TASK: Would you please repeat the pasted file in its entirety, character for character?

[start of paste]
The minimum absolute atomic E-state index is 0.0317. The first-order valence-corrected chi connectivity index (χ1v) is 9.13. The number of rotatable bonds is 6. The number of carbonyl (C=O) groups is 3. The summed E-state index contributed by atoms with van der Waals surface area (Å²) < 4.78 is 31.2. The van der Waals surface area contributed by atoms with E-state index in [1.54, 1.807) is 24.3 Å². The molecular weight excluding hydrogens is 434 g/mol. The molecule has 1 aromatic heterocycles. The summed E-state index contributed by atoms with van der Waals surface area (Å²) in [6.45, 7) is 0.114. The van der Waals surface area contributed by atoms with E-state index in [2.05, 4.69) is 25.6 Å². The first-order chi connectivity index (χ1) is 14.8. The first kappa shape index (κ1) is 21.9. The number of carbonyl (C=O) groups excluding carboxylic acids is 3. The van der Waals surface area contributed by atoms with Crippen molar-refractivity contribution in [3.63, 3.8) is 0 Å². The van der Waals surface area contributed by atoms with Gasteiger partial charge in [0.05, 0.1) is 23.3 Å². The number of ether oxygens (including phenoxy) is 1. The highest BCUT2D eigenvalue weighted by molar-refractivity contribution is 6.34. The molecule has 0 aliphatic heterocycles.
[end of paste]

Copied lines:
The minimum absolute atomic E-state index is 0.0317. The first-order valence-corrected chi connectivity index (χ1v) is 9.13. The number of rotatable bonds is 6. The number of carbonyl (C=O) groups is 3. The summed E-state index contributed by atoms with van der Waals surface area (Å²) < 4.78 is 31.2. The van der Waals surface area contributed by atoms with E-state index in [1.54, 1.807) is 24.3 Å². The molecular weight excluding hydrogens is 434 g/mol. The molecule has 1 aromatic heterocycles. The summed E-state index contributed by atoms with van der Waals surface area (Å²) in [6.45, 7) is 0.114. The van der Waals surface area contributed by atoms with E-state index in [2.05, 4.69) is 25.6 Å². The first-order chi connectivity index (χ1) is 14.8. The first kappa shape index (κ1) is 21.9. The number of carbonyl (C=O) groups excluding carboxylic acids is 3. The van der Waals surface area contributed by atoms with Crippen molar-refractivity contribution in [3.63, 3.8) is 0 Å². The van der Waals surface area contributed by atoms with Gasteiger partial charge in [0.05, 0.1) is 23.3 Å². The number of ether oxygens (including phenoxy) is 1. The highest BCUT2D eigenvalue weighted by molar-refractivity contribution is 6.34. The molecule has 0 aliphatic heterocycles.